Pneumonia, flu and tendonitis -- the result of running either too much or too little. Tweaked lower back and achey right hip thanks to overly aggressive powerlifting. Right shoulder gound to dust by swimming and polished off by lifting. To be honest, I'm a little tired of this.

Also, generous helpings at every meal for the past two months combined with a determined lack of direction have forged me in to a woefully unfit Pillsbury Doughboy. The force needed to button my pants in the morning nearly dislocates my shoulders. This sloth, however, allowed me to heal, and now I'm ready to hit it again.

No screw-ups this time. Perhaps I should just quit obsessing on the end product and just enjoy the trip. Maybe I should take my own damn advice.

A career is just a job you've had too long. -- Warren Miller.

Job-wise, I'm still stuck in hell. I've got benefits now so I'm here for a while. My plan for getting out, however, has gone through multiple incarnations in the past few months.

For years friends and family have urged me to open a restaurant -- a small breakfast/lunch/bakery. I did some research, a soul search and then decided against it. The clincher came when after work one day RunningHammer cozied next to me on the couch and said, "Put your arm around me, Daddy." Knowing that I'd be spending at least 18+ hours every day at the store and missing moments like this made it an easy decision.

After having some extensive work done on our house, I thought, "Hmm. I could do that." I've always want to weld and looked in to that. Alas, no place to learn it in this area.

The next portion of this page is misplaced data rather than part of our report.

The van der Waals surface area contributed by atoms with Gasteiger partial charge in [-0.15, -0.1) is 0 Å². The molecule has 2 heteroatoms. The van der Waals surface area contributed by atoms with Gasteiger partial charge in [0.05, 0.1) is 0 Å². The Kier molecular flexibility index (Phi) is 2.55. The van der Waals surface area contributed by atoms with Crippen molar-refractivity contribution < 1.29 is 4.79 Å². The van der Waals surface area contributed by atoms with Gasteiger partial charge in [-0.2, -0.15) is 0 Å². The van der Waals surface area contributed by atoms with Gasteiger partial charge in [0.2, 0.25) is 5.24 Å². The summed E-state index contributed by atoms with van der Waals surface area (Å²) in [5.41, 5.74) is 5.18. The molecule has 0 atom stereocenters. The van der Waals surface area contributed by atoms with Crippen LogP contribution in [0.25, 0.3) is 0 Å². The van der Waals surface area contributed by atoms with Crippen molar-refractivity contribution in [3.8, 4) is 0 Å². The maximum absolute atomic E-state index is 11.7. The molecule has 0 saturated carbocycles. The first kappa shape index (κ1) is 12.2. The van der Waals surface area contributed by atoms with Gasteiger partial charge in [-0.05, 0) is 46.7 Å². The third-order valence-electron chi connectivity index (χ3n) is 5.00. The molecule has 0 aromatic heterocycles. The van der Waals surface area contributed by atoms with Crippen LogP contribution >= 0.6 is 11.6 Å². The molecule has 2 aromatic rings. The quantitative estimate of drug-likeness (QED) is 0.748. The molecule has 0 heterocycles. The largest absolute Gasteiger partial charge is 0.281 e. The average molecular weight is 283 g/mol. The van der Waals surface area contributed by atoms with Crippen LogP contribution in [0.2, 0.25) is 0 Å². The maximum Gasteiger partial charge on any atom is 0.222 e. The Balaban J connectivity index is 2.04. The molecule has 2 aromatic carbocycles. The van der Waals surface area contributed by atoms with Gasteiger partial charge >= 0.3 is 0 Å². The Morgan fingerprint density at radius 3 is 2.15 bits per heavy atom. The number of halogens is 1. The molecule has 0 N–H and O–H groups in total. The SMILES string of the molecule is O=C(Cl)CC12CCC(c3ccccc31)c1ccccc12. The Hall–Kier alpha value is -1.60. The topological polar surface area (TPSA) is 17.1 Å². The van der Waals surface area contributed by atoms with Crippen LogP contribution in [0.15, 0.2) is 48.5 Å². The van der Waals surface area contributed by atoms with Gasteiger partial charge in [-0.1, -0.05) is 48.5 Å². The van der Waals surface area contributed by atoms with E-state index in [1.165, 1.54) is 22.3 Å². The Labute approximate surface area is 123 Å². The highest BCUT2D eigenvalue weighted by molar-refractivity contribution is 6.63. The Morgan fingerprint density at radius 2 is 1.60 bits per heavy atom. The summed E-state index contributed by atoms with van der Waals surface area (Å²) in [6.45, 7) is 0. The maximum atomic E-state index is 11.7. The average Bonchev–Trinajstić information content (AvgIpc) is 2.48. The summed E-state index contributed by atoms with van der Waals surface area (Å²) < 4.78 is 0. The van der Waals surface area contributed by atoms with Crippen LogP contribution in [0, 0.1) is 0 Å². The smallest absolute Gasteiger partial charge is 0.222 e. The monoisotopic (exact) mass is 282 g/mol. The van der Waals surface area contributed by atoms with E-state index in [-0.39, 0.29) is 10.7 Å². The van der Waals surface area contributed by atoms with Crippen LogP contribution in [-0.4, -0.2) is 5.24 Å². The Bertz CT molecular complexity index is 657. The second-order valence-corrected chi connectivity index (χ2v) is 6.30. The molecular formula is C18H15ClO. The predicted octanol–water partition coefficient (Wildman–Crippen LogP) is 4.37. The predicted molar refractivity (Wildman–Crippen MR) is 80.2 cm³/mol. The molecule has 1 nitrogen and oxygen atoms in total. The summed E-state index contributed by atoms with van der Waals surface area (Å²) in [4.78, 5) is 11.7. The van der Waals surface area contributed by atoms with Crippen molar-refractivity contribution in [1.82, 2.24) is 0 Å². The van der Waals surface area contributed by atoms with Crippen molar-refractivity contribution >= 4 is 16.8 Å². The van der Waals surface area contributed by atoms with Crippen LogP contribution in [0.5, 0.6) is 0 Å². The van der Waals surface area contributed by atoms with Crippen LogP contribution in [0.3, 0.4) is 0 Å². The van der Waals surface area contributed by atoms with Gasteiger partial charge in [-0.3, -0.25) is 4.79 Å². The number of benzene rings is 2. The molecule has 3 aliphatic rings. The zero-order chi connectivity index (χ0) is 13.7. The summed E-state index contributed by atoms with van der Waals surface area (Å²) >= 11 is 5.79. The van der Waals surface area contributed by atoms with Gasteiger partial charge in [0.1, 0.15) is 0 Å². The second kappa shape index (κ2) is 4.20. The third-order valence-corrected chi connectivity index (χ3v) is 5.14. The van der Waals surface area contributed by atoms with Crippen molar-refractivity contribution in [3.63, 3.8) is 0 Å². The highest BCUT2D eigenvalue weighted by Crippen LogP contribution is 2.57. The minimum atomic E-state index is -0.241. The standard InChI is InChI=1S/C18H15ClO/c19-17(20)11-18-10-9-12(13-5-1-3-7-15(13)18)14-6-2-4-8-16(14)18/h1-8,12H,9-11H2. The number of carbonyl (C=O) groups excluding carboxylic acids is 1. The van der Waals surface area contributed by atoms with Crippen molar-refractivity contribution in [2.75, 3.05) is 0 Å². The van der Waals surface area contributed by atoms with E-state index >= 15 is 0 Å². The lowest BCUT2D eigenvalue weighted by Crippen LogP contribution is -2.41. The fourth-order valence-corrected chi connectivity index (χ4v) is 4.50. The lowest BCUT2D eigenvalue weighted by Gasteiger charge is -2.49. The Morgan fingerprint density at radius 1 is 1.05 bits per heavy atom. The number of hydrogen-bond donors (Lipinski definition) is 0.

Radiography seemed to satisfy my inner geek while at the same time offering a lot of opportunity. Schooling, it turns out, is too long for me to justify and packed with classes that make my eyes glaze over.

I applied and interviewed for a job in yet another department of my company. It was OK that I didn't get it until I learned it went to someone the department manager had decided on even before the interview process began.

All this time I've still been sending out resumes and trying to maintain my meager programming skills. Waking up one morning, my mind relaxed and twirlling a function between its vaporous fingers, it hit me: I want to write code. It's what I've been doing in all my scarce snippets of free time. Even if I received a job offer to scrub toilets, but had as a secondary duty maintaining dusty lines in ancient programs, I'd jump at the chance.

So I signed up at Sourceforge hoping that perhaps I can help on some project and get some actual experience. I'm wading through K&R again (New Testament) and starting on Python. I'm going back to school for a series of Oracle classes that prepare you for their DBA certification. As squishy and dorky as it sounds, I love this stuff.